Toloo-4 turbojet engine enters production
In the quarter century since the Islamic Revolution of 1979, Iran has established in-house capability for the development and production of cruise and ballistic missiles. To cope with the effect of the military equipment sales embargo on the country, Iranian specialists have mastered reverse-engineering methods. Considerable experience in copying Eastern and Western weapons has prepared Iran well for its next step: establishing full-cycle missile development and production without foreign assistance.
At the Iran Airshow 2005, held on Kish Island, just 120 miles from Dubai, Tehran-based Turbine Engine Manufacturing (TEM) company exhibited its Toloo-4 mini jet engine. The compact turbojet engine uses a three-stage compressor (with 1:3.75 pressure ratio) and a single-stage turbine. The Toloo-4 has undergone trials and has entered series production, according to TEM managers.
The Iranians made no secret of the fact that they based the design of the Toloo-4 is based on France’s MircoTurbo TRI60-2 powerplant. The 120-pound engine produces 815 pounds of thrust and can power a cruise missile weighing about 2,200 pounds. With an overall length of 52 inches and a diameter of 13 inches, it would fit into the narrow bodies of antiship missiles in the Harpoon class. TEM is now working on a more advanced, higher-thrust Toloo-5 model that it also displayed at the Iran Airshow.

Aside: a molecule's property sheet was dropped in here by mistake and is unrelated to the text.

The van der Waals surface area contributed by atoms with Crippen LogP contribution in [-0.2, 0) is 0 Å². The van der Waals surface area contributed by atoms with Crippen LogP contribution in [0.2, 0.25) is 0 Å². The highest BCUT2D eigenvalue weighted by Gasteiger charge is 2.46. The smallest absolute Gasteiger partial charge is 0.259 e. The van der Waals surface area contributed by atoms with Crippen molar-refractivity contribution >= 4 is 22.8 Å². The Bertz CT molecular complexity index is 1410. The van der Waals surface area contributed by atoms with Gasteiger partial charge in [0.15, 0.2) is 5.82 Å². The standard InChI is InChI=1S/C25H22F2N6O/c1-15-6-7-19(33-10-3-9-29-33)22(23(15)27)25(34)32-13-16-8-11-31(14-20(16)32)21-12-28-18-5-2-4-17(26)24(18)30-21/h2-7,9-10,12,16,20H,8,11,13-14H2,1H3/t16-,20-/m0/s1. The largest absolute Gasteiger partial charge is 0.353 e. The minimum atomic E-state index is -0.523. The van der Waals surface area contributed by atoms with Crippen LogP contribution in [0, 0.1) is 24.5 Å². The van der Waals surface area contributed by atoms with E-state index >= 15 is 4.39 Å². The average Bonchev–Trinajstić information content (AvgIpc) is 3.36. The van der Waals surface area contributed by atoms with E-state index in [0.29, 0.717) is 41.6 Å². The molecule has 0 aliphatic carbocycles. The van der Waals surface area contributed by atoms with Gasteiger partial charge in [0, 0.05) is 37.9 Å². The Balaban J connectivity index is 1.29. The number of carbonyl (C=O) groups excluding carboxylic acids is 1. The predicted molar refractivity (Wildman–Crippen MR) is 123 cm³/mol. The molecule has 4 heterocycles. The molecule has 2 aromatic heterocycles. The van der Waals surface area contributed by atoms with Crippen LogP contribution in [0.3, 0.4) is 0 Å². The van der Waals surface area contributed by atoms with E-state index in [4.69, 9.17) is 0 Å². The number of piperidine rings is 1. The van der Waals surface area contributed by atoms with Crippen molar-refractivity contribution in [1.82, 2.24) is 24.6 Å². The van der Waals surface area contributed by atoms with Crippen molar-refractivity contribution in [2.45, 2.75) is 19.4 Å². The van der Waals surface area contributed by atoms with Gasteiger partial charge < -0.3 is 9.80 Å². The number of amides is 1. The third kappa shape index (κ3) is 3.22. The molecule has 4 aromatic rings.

It remains to be seen exactly what munitions these engines will power. With reverse engineering mastered, and a number of European, Chinese and Russian missiles in hand, Iran can easily copy them. Iranian officials have floated the names of Ra’ad and Noor as designations for indigenous cruise missile programs. Reportedly, those programs will center on Iranian versions of the Russian Raduga P-15 and Chinese C-802 antiship weapons. Iran has also acknowledged that it runs special programs for development of improved guidance systems as part of the programs.
The large-scale use of low-flying, self-homing, turbojet-powered cruise missiles could pose a serious threat to any foreign force in the Gulf and adjacent territories. Iran also produces the Shahab series of ballistic missiles derived from the Russian Scud. But, as the two recent Gulf wars demonstrated, Iraqi Scuds fell easy prey to U.S. air defense systems such as the Raytheon Patriot PAC3.